Are you trying to decide how to enjoy one day in Split? Here is one of a hundred ways on how to spend 24 hours in Split, Croatia, written by a local.
Split is Croatia’s second-largest city and also the central transportation hub in Dalmatia. Boats, trains, buses, and planes connect in Split, making it super-easily reached.
That’s a real pity, of course. A large city located in the middle of the Dalmatian coast has to have something more to offer, right? And Split does, indeed. Split has LOADS of things to do. This wonderfully historic city is filled with centuries- and sometimes even millennia-old architecture, home to one of the Adriatic’s greatest waterfronts. Split belongs on any Balkan travel itinerary, to say the least.
If you’re planning on visiting Split, don’t just rush through. Take your time. Slow down. Set aside at least 24 hours in Split to get to know this magnificent city more intimately. We also recommend visiting in spring, before the summer crowds arrive.
Here is one way to spend 24 hours in Split
Split has enough to offer to keep you (very )busy for more than 24 hours. It’s a vast city, but all places of interest are located around the City Harbor. Just up from the harbor lies Stari Grad, the Old Town. This Old Town has a domino shape and consists of two square-shaped areas—Diocletian’s Palace to the east and the medieval part, which developed beside it, to the west.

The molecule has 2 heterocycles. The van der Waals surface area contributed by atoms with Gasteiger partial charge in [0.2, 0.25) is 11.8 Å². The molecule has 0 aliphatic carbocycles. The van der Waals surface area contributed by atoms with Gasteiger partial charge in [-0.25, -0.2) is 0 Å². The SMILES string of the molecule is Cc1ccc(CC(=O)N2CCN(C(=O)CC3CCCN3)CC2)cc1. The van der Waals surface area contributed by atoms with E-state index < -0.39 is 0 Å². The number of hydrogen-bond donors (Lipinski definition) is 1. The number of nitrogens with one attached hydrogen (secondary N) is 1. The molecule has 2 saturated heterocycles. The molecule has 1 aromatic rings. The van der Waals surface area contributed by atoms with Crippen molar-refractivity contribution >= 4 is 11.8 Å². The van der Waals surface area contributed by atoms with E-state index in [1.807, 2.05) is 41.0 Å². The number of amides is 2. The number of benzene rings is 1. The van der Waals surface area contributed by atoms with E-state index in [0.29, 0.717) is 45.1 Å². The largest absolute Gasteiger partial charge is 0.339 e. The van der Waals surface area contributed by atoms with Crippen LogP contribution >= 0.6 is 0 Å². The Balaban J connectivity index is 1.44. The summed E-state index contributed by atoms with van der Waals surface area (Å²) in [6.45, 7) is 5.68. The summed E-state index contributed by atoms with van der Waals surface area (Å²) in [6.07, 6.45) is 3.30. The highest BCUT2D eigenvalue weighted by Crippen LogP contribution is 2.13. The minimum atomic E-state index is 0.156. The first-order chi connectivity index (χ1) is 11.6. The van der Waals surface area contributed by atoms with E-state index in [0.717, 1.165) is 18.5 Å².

Split’s iconic waterfront promenade between the Harbor and Old Town lies the Riva. Numerous open-air cafés, bars, and palm trees line this wide pedestrian walkway. When taking the time to spend 24 hours in Split, you’ll get to see all of this at a pleasant, unrushed pace.
One Day In Split: Morning
Protected as World Heritage by UNESCO, this place is exceptional because it’s both where Split was founded and still the city’s beating heart. Split’s number one attraction is Diocletian’s Palace, essentially an enormous retirement home built for Roman Emperor Diocletian. The city evolved in and around this ancient complex—people still live in some of these buildings, while other structures now house shops, restaurants, bars, and even museums.
You’ll need at least a whole morning to explore Diocletian’s Palace. There’s more to it than you might think. The palace has four huge gates surrounded by massive walls—the Golden, Silver, Brass, and Iron Gates. Places that you shouldn’t miss are Diocletian’s Cellars, now housing souvenir stands and art galleries, the Peristil, the Entry Vestibule, and the Cathedral of St. Dominus.
Don’t forget to pick up a map at the visitor center—you’ll need it to navigate this busy area. What’s so beautiful about Diocletian’s Palace is that it still feels so alive besides being completely free to visit. There’s always activity going on. In fact, it’s no stretch to say that the Palace is probably busier now than it ever was, even during Diocletian’s time when it was primarily a private residence. It’s more than impressive that a vast complex like this has been so well preserved.
One Day In Split: Afternoon
You’ll need a place to let that abundance of cultural wealth and historical facts sink in. So, grab a seat at one of the plentiful restaurants and coffee bars in the Old Town. Make sure not to order dessert because you’ll want to get some gelato later on while wandering the Old Town’s alleys.
Spend the rest of the afternoon simply, spontaneously, exploring the Old Town at your own pace. There’s plenty of shopping to be done (head to BreakTime Nautical and tell them we sent you) there, and it’s just a bunch of fun wandering through this charming maze of cobbled streets.